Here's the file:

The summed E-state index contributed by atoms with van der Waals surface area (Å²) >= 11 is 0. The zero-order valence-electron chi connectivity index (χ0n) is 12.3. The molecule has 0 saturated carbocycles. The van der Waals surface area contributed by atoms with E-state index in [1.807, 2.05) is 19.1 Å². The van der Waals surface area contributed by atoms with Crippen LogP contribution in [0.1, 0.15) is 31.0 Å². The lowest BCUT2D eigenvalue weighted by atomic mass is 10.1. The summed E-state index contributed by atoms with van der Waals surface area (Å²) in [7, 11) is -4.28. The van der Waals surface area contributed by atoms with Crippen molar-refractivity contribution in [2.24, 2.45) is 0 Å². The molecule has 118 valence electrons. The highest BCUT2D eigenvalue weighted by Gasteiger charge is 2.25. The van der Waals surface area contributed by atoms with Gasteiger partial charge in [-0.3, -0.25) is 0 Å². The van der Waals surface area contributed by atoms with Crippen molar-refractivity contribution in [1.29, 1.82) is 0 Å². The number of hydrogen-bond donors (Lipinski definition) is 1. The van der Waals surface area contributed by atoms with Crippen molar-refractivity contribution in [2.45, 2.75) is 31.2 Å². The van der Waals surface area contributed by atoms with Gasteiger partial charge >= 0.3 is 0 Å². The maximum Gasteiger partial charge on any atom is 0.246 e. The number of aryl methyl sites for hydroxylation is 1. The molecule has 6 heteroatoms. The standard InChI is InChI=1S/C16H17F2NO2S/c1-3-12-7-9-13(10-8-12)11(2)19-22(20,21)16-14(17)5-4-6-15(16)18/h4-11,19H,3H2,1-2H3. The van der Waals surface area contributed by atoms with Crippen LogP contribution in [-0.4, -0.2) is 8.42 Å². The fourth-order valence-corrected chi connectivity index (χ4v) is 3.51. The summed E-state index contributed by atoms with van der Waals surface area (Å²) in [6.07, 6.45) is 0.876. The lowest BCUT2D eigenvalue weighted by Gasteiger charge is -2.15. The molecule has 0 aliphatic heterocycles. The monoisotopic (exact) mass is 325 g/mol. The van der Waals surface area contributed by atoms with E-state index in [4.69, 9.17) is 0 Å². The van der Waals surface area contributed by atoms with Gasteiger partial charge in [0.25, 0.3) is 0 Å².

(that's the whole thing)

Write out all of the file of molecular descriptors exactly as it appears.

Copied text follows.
The summed E-state index contributed by atoms with van der Waals surface area (Å²) >= 11 is 0. The zero-order valence-electron chi connectivity index (χ0n) is 12.3. The molecule has 0 saturated carbocycles. The van der Waals surface area contributed by atoms with E-state index in [1.807, 2.05) is 19.1 Å². The van der Waals surface area contributed by atoms with Crippen LogP contribution in [0.1, 0.15) is 31.0 Å². The lowest BCUT2D eigenvalue weighted by atomic mass is 10.1. The summed E-state index contributed by atoms with van der Waals surface area (Å²) in [7, 11) is -4.28. The van der Waals surface area contributed by atoms with Crippen molar-refractivity contribution in [2.24, 2.45) is 0 Å². The molecule has 118 valence electrons. The highest BCUT2D eigenvalue weighted by Gasteiger charge is 2.25. The van der Waals surface area contributed by atoms with Gasteiger partial charge in [-0.3, -0.25) is 0 Å². The van der Waals surface area contributed by atoms with Crippen molar-refractivity contribution in [1.29, 1.82) is 0 Å². The number of hydrogen-bond donors (Lipinski definition) is 1. The van der Waals surface area contributed by atoms with Crippen molar-refractivity contribution in [2.45, 2.75) is 31.2 Å². The van der Waals surface area contributed by atoms with Gasteiger partial charge >= 0.3 is 0 Å². The maximum Gasteiger partial charge on any atom is 0.246 e. The number of aryl methyl sites for hydroxylation is 1. The molecule has 6 heteroatoms. The standard InChI is InChI=1S/C16H17F2NO2S/c1-3-12-7-9-13(10-8-12)11(2)19-22(20,21)16-14(17)5-4-6-15(16)18/h4-11,19H,3H2,1-2H3. The van der Waals surface area contributed by atoms with Crippen LogP contribution in [-0.4, -0.2) is 8.42 Å². The fourth-order valence-corrected chi connectivity index (χ4v) is 3.51. The summed E-state index contributed by atoms with van der Waals surface area (Å²) in [6.07, 6.45) is 0.876. The lowest BCUT2D eigenvalue weighted by Gasteiger charge is -2.15. The molecule has 0 aliphatic heterocycles. The monoisotopic (exact) mass is 325 g/mol. The van der Waals surface area contributed by atoms with E-state index in [4.69, 9.17) is 0 Å². The van der Waals surface area contributed by atoms with Gasteiger partial charge in [0.25, 0.3) is 0 Å².